Covid-19 has caused many businesses to rethink their short and potentially long-term workforce operations. The use of lateral flow serology can provide a clinically
convenient approach for the assessment of prior infection with Covid-19. However, its widespread adoption in organisations seeking to use it to test for workforce immunity is controversial and confusing. This paper explores the paradoxical dilemmas and dialectics immunity workforce testing creates.

This study adopts an interpretivist perspective, based upon data generated from the present CEO of a private service-based clinic. The fieldwork consisted of two semistructured interviews with the CEO. Data analysis was performed using cyclic thematic indexing whereby interview transcripts were color-coded to indicate discussions and issues that pertained to Smith and Lewis (2011) interpretation of dilemmas and dialectics.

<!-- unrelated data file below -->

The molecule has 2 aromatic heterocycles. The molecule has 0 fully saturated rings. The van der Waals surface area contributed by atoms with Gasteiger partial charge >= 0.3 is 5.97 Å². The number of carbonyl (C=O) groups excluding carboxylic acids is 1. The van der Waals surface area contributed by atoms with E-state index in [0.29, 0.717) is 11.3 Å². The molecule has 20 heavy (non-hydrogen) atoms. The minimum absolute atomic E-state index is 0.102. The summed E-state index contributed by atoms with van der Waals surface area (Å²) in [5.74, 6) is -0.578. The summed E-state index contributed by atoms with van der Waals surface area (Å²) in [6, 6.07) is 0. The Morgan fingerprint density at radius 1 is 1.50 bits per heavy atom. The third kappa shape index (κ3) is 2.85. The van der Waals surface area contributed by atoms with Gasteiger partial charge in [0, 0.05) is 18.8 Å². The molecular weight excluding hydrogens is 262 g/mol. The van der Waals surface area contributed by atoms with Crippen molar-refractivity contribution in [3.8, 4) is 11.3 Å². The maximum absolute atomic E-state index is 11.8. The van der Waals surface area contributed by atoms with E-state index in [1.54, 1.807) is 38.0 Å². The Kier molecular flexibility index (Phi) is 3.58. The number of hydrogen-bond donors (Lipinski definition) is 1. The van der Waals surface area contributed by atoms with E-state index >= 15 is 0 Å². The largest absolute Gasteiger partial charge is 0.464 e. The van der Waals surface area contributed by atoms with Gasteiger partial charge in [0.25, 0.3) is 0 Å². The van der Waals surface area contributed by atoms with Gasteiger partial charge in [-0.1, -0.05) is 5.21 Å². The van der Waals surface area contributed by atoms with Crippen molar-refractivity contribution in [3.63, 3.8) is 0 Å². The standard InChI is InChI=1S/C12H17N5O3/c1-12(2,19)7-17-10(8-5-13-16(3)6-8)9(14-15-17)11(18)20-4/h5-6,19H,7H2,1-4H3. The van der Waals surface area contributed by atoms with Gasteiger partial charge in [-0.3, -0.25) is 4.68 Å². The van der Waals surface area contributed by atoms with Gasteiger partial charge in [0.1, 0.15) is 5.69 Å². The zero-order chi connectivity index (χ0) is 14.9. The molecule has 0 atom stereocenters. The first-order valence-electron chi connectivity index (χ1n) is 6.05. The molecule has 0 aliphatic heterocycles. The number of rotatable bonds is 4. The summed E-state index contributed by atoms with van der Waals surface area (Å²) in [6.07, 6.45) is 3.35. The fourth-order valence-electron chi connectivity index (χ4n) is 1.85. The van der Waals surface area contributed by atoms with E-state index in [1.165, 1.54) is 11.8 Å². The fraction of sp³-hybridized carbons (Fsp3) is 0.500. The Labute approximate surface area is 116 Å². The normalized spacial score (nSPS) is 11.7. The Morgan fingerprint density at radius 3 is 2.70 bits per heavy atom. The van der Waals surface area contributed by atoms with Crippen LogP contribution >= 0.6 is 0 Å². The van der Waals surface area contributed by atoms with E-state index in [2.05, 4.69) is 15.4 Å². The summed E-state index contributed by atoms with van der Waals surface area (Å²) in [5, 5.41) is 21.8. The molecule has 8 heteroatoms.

Providing staff with immunity tests at first glance appears sensible, decent and a caring action to take. Nevertheless, once such knowledge is personalised by the workforce they can through dialectic dialogue feel disadvantaged and harbour feelings of unfairness. Subsequently this paper suggest that immunity testing may only serve to Management raise awareness and deepen the original management dilemma of whether testing is a worthwhile activity.

This paper aims to be amongst the first works to empirically explore the workforce management challenges that arise within small businesses within the service sector following the completion of Covid-19 immunity testing of their staff. It seeks to achieve this via utilizing the robust theoretical framework of paradox theory to examine Covid-19’s impact upon small business workforce management thinking and practice.
Original languageEnglish
Number of pages14
JournalJournal of Work-Applied Management
Issue number00
Early online date18 Feb 2021
Publication statusPublished - 18 Feb 2021

    Research areas

  • Covid-19, paradox, dilemma, dialectic, healthcare, immunity testing, lateral flow serology, management, leadership, working practices

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